Friday, March 27, 2009

Savvy Parent Screws Up

I like to think that I’m a savvy parent when it comes to medical situations. After all, I’ve dealt with Kurt’s medical disability for 16 years.

So when 16-year-old Kelly came home from skiing a week and a half ago with a hurt arm, Paul and I thought it was sprained and didn’t take him to the clinic. His right arm was swollen, Kelly said it wasn’t too bad, and he could move his arm and fingers.

Looking back, Kelly was on spring break and he planned to ski all week. His arm remained swollen for a few days while Kelly continued to ice it. And he went skiing on Saturday. We thought all was fine.

On Monday, Kelly came to me that evening, "I think I should have my arm checked."

Further discussion revealed that he was still in pain, he couldn’t turn his hand palm up, and it hurt to turn a doorknob.

I called the clinic and got him in Wednesday evening. The appointment was with a man that I’ve been known to argue with, once in the doctor’s office and once on the soccer field.

Kelly got his arm x-rayed, I didn’t fight with the physician’s assistant, and we found out Kelly had a chipped bone right at the wrist. The PA wanted us to see an orthopaedic hand specialist. He didn’t know if the orthopaedist would want to remove the chip or leave it.

Friday, we brought the x-rays to the specialist. He said the bone chip might be from a previous injury (Kelly had broken his right arm four years ago) and he wasn’t worried about that. However, he said Kelly had a fracture of the ulna bone, the bone that runs along the outside of the arm. I couldn’t believe it. I sat in the exam room feeling guilty for not having his arm checked out sooner, but also relieved that we finally did have it looked at. And the doc said, he would have had a worse break if he had fallen again. We let him go skiing last weekend!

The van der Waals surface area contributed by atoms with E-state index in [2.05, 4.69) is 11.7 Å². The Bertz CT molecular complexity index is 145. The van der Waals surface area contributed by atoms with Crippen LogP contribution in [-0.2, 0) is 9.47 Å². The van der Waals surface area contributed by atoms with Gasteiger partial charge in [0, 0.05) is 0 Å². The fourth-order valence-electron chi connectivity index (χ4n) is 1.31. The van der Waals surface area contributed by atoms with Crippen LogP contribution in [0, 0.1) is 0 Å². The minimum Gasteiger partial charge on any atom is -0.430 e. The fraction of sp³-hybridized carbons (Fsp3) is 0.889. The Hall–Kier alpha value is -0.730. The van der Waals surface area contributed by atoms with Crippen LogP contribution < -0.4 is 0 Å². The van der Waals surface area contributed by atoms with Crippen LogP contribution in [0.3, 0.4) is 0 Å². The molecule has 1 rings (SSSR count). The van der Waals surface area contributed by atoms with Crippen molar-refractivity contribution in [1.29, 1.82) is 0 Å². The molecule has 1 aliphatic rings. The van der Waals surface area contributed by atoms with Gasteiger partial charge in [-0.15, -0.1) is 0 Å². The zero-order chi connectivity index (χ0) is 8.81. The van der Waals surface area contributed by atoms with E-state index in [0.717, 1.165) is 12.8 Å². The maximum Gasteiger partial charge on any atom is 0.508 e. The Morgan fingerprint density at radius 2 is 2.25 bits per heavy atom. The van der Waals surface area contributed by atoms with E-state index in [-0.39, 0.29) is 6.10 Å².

Kelly didn’t need a cast, but a splint. We went to the therapy center next, and an occupational therapist molded a splint for his arm. His skiing season is over. With April approaching, he may have had two more weeks, at the most, so it isn’t tragic.

I’m thankful that Kelly’s arm is taken care of now.

Friday, March 13, 2009

Friday the 13th

On Friday the 13th, seventeen years ago, Kurt had his first seizures. His dad and I hadn’t a clue why our toddler suddenly hiccupped and toppled down the basement steps. Or why, when Kurt was sitting in my lap eating Cheerios, his head dropped so forcefully that he smacked his forehead hard against our kitchen table?

Two days later, with a black eye and a nasty looking goose egg on his forehead from the previous falls, he was transported by ambulance to St. Paul Children’s Hospital after I found him seizing in his crib.

After a couple of days in the hospital having an EEG and CT Scan, Kurt was diagnosed with epilepsy. And those sudden drops were called atonic drop seizures.

Our path changed on that Friday the 13th.

Tuesday, March 10, 2009

Annual Checkup

We see Kurt’s doctor today. I can’t help but think of the past. Seven years of uncontrolled seizures, a five-week coma that finally stopped the seizures, and Kurt’s continued progress there after.

His neurologist has been with us throughout. We have a history together. When the doc tells me his thoughts and his eyes gaze upon me with intense sincerity, I feel grateful he is Kurt’s doctor.

We both look at Kurt’s med list with caution. He takes three different anti-seizure meds, 18 pills in all each day. Do we change anything to reduce side effects? Are we brave enough to do that? Or should we leave well enough alone rather than avoid a seizure that could lead to more and more?

Besides the scary thoughts, visiting the doctor’s office is like a family reunion. The nurses look at Kurt as if he’s their favorite nephew, fondly remembering his stubborn disposition at three-years-old and commenting on how much he’s grown in the past 16 years. And I’m comforted by their compassion.

Kurt at 19